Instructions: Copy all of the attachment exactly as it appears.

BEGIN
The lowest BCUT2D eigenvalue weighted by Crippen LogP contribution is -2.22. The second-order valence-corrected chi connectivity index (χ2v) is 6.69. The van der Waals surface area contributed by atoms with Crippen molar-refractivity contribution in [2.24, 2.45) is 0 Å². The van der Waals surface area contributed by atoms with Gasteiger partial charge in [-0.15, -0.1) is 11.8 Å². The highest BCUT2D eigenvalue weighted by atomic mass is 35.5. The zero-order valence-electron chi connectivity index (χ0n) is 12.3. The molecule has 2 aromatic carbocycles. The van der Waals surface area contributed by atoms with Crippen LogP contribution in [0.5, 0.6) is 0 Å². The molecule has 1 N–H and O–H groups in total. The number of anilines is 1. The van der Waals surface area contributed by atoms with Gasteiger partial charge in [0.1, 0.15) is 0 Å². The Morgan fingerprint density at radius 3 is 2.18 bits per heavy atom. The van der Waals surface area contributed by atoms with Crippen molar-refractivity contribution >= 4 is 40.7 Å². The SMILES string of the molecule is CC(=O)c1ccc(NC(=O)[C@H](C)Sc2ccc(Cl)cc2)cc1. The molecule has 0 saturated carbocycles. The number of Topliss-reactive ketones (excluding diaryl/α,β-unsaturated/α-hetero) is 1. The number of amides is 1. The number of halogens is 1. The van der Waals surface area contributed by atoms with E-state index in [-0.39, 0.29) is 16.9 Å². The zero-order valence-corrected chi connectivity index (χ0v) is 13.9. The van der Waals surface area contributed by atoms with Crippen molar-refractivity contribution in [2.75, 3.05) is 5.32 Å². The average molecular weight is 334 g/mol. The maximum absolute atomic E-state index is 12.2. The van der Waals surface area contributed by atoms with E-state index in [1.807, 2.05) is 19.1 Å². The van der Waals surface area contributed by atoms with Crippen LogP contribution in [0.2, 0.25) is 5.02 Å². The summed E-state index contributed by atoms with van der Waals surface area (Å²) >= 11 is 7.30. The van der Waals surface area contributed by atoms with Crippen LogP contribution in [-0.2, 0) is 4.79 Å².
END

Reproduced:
The lowest BCUT2D eigenvalue weighted by Crippen LogP contribution is -2.22. The second-order valence-corrected chi connectivity index (χ2v) is 6.69. The van der Waals surface area contributed by atoms with Crippen molar-refractivity contribution in [2.24, 2.45) is 0 Å². The van der Waals surface area contributed by atoms with Gasteiger partial charge in [-0.15, -0.1) is 11.8 Å². The highest BCUT2D eigenvalue weighted by atomic mass is 35.5. The zero-order valence-electron chi connectivity index (χ0n) is 12.3. The molecule has 2 aromatic carbocycles. The van der Waals surface area contributed by atoms with Crippen LogP contribution in [0.5, 0.6) is 0 Å². The molecule has 1 N–H and O–H groups in total. The number of anilines is 1. The van der Waals surface area contributed by atoms with Gasteiger partial charge in [0.1, 0.15) is 0 Å². The Morgan fingerprint density at radius 3 is 2.18 bits per heavy atom. The van der Waals surface area contributed by atoms with Crippen molar-refractivity contribution >= 4 is 40.7 Å². The SMILES string of the molecule is CC(=O)c1ccc(NC(=O)[C@H](C)Sc2ccc(Cl)cc2)cc1. The molecule has 0 saturated carbocycles. The number of Topliss-reactive ketones (excluding diaryl/α,β-unsaturated/α-hetero) is 1. The number of amides is 1. The number of halogens is 1. The van der Waals surface area contributed by atoms with E-state index in [-0.39, 0.29) is 16.9 Å². The zero-order valence-corrected chi connectivity index (χ0v) is 13.9. The van der Waals surface area contributed by atoms with Crippen molar-refractivity contribution in [2.75, 3.05) is 5.32 Å². The average molecular weight is 334 g/mol. The maximum absolute atomic E-state index is 12.2. The van der Waals surface area contributed by atoms with E-state index in [1.807, 2.05) is 19.1 Å². The van der Waals surface area contributed by atoms with Crippen LogP contribution in [0.2, 0.25) is 5.02 Å². The summed E-state index contributed by atoms with van der Waals surface area (Å²) >= 11 is 7.30. The van der Waals surface area contributed by atoms with Crippen LogP contribution in [-0.2, 0) is 4.79 Å².